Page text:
Bruised Overripe Tomatoes and Shigella Flexneri Food Poisoning
Tomatoes, Raw Food Safety and Fecal Contaminants
The usual suspects were fecal-borne contaminants in the irrigation water, or direct contact with feral animal spoors in the produce field. Commercial vegetable farms are fenced in such a way to prevent wild animals (deer, pigs, raccoon & possums, etc.) from gaining access to the fields not only to prevent crop loss but to stave off potential fecal-borne cross-contamination from their deposited spoors.
While going through one of my file cabinets this morning I came across a small clipping (circa 2006) from a local newspaper from when I lived in New York. The clipping contained an image that at the time meant something for me, but on the back side of this snippet of paper was a partial review of a widespread Shigella Flexneri outbreak that was current news in New York City at the time.
Some 900 customers in Nassau County (a suburban county of the New York Metropolitan Area, Long Island) contracted a diarrheal illness after having eaten a meal at one of several restaurants. The speed of which reported illnesses flooded health care was notable; most all within a 24-hour period.
Ingestion of the Shigella bacteria can lead to diarrhea, vomiting, stomach cramps and fever anywhere from one to two days after being exposed. Anyone confirmed to be infected should not prepare or handle food that is intended to be consumed by others, and caregivers for the ill person needs to follow careful hygiene routines to prevent further spread of the disease.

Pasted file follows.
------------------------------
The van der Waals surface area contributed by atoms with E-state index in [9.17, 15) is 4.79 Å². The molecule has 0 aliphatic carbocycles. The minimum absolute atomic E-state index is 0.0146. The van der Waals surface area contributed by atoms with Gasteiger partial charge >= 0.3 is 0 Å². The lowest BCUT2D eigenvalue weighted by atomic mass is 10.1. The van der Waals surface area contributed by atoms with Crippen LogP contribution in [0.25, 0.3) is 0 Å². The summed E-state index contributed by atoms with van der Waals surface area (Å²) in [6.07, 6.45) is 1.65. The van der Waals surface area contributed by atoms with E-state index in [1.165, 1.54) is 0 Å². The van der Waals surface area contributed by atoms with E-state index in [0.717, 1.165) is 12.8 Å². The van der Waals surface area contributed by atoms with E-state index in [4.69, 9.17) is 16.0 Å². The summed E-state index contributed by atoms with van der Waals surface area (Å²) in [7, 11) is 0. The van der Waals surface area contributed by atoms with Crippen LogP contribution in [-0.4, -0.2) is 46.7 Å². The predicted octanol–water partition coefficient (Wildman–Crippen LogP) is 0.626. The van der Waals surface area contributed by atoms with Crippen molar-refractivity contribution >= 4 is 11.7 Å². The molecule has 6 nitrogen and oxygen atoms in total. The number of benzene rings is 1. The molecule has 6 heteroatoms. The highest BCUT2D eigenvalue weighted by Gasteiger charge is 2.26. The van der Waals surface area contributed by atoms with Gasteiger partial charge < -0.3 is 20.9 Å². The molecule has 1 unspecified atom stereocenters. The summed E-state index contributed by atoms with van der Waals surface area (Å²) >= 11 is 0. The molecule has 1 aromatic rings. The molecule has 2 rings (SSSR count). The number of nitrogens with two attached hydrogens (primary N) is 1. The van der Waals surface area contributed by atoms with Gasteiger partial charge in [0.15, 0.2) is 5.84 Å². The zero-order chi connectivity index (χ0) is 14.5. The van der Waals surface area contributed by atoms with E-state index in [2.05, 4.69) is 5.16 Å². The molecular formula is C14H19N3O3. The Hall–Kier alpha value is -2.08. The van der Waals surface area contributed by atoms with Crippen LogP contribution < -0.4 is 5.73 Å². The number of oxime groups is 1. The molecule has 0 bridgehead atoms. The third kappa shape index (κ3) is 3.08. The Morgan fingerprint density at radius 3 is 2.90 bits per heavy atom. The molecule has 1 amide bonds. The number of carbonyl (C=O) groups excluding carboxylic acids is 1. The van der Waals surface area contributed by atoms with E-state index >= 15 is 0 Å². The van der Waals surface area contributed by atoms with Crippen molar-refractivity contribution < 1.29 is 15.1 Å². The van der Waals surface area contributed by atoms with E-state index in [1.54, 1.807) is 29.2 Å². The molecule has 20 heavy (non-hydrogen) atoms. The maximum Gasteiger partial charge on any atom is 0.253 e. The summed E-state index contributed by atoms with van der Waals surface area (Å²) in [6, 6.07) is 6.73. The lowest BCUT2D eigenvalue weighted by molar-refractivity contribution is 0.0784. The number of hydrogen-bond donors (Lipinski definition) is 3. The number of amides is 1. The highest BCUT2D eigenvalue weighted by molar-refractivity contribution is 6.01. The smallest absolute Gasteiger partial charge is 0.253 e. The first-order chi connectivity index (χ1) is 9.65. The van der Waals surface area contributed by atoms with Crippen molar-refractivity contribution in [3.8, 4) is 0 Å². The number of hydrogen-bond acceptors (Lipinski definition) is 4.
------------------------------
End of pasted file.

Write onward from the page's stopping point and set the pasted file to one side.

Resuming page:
Tomatoes - Source of the Food Poisoning
Several foods were associated with the reported illnesses, but the tomatoes had a high common denominator. The sick diners were diagnosed with having Shigella Flexneri, a gram-negative bacterium usually found in feces of animals.
The method of transmission is generally via consumption of unwashed or improperly cleaned raw contaminated foods although the transmission can progress to direct person-to-person contact such as via a handshake, or contact with infected surfaces like doorknobs, improperly washed cutlery, etc.
As it turned out from the investigation of what happened, a new supplier of produce was common to several of the restaurants reporting illnesses among their clientele. There was one produce supplier that had a worker in particular whom was found to test positive for the Shigella Flexneri bacterium. Here was the ‘Typhoid Mary’ carrier.
In the case of the personnel being the source of the outbreak, the conclusion of the investigation was a simple and logical one;
- “...to prevent such outbreaks, persons with shigellosis should be excluded from handling food at all points along the distribution chain.”
And from me whom once in the mid-90s had gotten very sick from eating improperly washed commercially-packaged raw leafy vegetables I also add this missive to farmers, packagers and food handlers everywhere; wash your hands often -and take a bath once in awhile!